NEW YORK: Bankers expect issuance in the US blue-chip loan market to pick up in 2024 after rising interest rates this year largely kept borrowers on the sidelines.
Investment-grade companies raised about US$1.01 trillion through revolving credit facilities, term loans and other syndicated loans this year through Dec 20, according to data compiled by Bloomberg.
That’s down about 26% from last year.
Those forecasting an uptick in issuance anticipate more mergers and acquisitions (M&As) coming down the pike, bringing opportunities for companies to borrow.
A flurry of new M&A deals announced in the past few weeks supports that prediction, with more than US$40bil of mergers and acquisitions hitting the wire Monday.
Recently, Occidental Petroleum Corp lined up US$10bil of debt for its takeover of CrownRock LP, one of the largest bridge financing deals of the year.
“My view is that we’re going to have a year that’s stronger than 2023,” said Anish Shah, global head of investment-grade acquisition finance at Morgan Stanley.
Shah also said refinancing activity will be strong, as firms typically extend maturities when markets are stable. Companies will likely take advantage of borrowing costs coming down if the Federal Reserve cuts interest rates as it indicated last week.
Still, term-loan issuance will likely continue to be muted next year as banks grapple with regulatory uncertainty, said Susan Olsen, Citigroup Inc’s head of North America investment-grade loans.
Banks are awaiting the latest on Basel III, an international regulatory agreement. If approved, by mid-2025 it would require big banks to increase what they need to keep on hand to ensure they can survive another crunch.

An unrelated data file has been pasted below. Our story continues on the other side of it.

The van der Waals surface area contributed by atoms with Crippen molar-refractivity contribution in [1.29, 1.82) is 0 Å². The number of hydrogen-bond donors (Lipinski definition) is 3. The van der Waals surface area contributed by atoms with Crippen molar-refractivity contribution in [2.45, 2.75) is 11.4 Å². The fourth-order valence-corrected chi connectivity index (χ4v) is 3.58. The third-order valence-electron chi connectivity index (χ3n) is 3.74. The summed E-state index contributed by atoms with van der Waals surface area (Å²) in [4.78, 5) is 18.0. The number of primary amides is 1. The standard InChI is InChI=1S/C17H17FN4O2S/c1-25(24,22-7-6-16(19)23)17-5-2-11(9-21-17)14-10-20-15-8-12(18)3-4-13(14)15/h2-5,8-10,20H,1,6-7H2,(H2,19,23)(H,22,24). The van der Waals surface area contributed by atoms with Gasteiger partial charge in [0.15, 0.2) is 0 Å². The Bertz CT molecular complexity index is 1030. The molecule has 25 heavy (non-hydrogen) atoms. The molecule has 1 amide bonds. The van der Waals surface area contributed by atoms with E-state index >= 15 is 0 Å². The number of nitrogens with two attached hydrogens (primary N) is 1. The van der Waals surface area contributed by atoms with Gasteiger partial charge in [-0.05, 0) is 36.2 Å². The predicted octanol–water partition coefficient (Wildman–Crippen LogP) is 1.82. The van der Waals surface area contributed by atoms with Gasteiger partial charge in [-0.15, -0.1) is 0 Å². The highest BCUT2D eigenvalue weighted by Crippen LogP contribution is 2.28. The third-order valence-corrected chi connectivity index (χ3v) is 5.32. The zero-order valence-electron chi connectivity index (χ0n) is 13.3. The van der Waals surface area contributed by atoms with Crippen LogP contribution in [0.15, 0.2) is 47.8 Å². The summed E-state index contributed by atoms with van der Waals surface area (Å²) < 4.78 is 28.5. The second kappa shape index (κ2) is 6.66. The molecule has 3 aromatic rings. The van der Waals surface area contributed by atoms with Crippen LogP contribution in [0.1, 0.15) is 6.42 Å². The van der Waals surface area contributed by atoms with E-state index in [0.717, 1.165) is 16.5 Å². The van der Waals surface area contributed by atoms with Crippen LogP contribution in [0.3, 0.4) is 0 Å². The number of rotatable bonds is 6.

“If banks have to hold more capital, they’re either going to pull back on commitments or they’re going to have to reallocate capital,” Olsen said. “One way to do it is to pull back on committing to term loans.”
High-grade companies already relied less on the term-loan market this year, borrowing about US$182bil, down 37% from 2022, according to data compiled by Bloomberg.
That’s partly because dealmaking, which often calls for debt financing, was at the lowest in a decade. A slice of this year’s issuance number is made up of Broadcom Inc’s US$28.4bil of new term loans to replace its bridge loan for its purchase of VMware Inc.
Despite a hazy outlook for term loans, Olsen anticipated overall volumes in the investment-grade loan market will be higher next year after borrowers took a break in 2023.
“Regular-way refinancings should be higher in 2024,” she said. “We’re optimistic the M&A pipeline is building, and along with that will come bridge financing and capital market opportunities.” — Bloomberg
Source: The Star